NORA SCHLESINGER: Yeah. I always look– I mean, I don’t go directly there, but usually in the search results you’ll see Moz, The Moz Blog is probably my number one. The SEMrush Blog, The Ahrefs Blog, sort of the big names in SEO, usually the big tools have phenomenal resources. Google itself is also a really wonderful resource.
Search Engine Roundtable, Marie Haynes, which she does the Search News You Can Use podcast. There’s also a newsletter that’s like for premium subscribers. I don’t get that. But a lot of it’s in the podcast. Mediavine, of course. I mean, I can’t neglect to mention how helpful the Mediavine blog and Facebook group always are.
JENNY GUY: Go on.
NORA SCHLESINGER: You’re wonderful. I love you guys. That’s true. I’m really not sucking up. I love you guys.
The Facebook group, especially the Mediavine publisher group, but other blogging focused Facebook groups are also a really great place to ask questions, because if you’re seeing it, someone else probably has seen it and hopefully solved it. So a lot of kind of like peer-to-peer interactions have helped me answer questions.
Or if I’m just seeing something weird in Analytics, I often will be like, has anyone ever seen this? Or is anyone else seeing this recent trend? If I can’t manage to connect it back to an obvious algorithm update or something. I’ll ask around. And the community is super helpful and responsive.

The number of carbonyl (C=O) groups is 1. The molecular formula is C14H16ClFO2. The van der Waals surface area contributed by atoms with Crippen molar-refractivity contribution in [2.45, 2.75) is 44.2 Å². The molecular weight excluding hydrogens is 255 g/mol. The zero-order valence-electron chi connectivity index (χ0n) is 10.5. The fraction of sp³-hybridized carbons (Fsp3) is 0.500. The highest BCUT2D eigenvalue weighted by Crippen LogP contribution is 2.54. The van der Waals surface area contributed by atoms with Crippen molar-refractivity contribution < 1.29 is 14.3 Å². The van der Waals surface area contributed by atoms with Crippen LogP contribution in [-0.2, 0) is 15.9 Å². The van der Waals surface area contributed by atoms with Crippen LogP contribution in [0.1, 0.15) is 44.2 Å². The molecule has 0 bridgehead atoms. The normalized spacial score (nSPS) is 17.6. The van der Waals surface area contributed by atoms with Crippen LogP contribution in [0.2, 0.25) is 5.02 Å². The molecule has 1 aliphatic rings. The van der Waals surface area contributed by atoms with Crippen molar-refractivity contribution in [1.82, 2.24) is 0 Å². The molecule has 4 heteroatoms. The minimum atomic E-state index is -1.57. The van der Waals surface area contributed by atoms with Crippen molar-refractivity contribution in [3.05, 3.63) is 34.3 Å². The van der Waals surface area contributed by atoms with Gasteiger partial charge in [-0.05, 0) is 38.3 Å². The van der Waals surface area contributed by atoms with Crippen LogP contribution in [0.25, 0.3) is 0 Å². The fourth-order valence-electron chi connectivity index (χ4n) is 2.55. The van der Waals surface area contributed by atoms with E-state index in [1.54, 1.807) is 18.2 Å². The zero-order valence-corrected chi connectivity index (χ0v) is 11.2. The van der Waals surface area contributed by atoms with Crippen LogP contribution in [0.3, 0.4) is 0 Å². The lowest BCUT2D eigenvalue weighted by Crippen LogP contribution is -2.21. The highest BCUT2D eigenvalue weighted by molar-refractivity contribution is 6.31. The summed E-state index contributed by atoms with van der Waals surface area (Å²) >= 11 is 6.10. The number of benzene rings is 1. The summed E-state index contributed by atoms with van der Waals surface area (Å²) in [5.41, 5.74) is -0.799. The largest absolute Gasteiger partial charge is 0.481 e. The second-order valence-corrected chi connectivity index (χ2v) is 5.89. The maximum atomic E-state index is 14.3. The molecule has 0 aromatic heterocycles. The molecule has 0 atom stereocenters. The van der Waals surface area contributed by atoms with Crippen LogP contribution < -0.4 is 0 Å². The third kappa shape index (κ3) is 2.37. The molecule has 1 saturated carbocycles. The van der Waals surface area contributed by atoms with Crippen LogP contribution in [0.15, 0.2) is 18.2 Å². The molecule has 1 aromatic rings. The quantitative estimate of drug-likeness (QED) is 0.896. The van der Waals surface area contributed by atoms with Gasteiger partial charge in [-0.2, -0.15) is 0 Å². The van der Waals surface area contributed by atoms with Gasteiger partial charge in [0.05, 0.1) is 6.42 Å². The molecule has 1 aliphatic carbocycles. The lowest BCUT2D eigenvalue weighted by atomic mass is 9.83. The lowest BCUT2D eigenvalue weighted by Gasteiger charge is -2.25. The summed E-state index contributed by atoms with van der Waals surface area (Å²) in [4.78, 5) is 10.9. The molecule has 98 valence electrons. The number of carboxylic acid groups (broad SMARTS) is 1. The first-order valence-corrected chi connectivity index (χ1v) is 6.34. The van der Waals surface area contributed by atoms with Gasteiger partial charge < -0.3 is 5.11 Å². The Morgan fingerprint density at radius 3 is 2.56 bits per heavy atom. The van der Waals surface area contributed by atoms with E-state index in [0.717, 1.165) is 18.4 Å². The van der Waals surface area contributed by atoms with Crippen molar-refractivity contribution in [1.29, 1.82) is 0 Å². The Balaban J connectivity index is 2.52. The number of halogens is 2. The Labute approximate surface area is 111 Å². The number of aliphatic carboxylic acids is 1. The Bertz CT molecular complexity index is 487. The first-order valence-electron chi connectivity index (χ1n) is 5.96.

JENNY GUY: We are glad to hear all those things. And we did not pay her to say that. Eric, Eric, same question to you. Talk about your SEO background. Why does Steve value 24-hour access to you?
ERIC HOCHBERBER: 24-hour? I’m waiting for like the 3:00 AM SEO question from Steve.
JENNY GUY: Yeah.
ERIC HOCHBERBER: So I guess I’m going to start with I’m a Splinter is what we determined from the beginning of the pre-game.
JENNY GUY: Splinter was good. Shredder was bad, indeed.
ERIC HOCHBERBER: I’m not a Shredder. I’m a Splinter.
JENNY GUY: He’s a ninja.
ERIC HOCHBERBER: I’m not a Ninja Turtle, but I am old and wise, because I’ve been doing this since 1998 I think is when I got my SEO job. And that is prior to, I think, Google really existing at that point, because we were optimizing for AltaVista. And I can’t even remember the names of any more. MetaCrawler, WebCrawler, things that don’t exist anymore.
NORA SCHLESINGER: Ask Jeeves.
ERIC HOCHBERBER: Ask Jeeves. That’s the one.
JENNY GUY: Jeeves!
ERIC HOCHBERBER: Ask Jeeves.
JENNY GUY: Ah, I loved their logo.
ERIC HOCHBERBER: So exactly. I am old and wise. And the truth is SEO has not changed that much, as crazy as it sounds, since basically Google came around and kind of changed everything. And since Google came around, it’s been pretty much the Google show. And we follow what Google says. That is generally my life advice. Why you should trust me, besides the fact I’m old and wise, is because it works.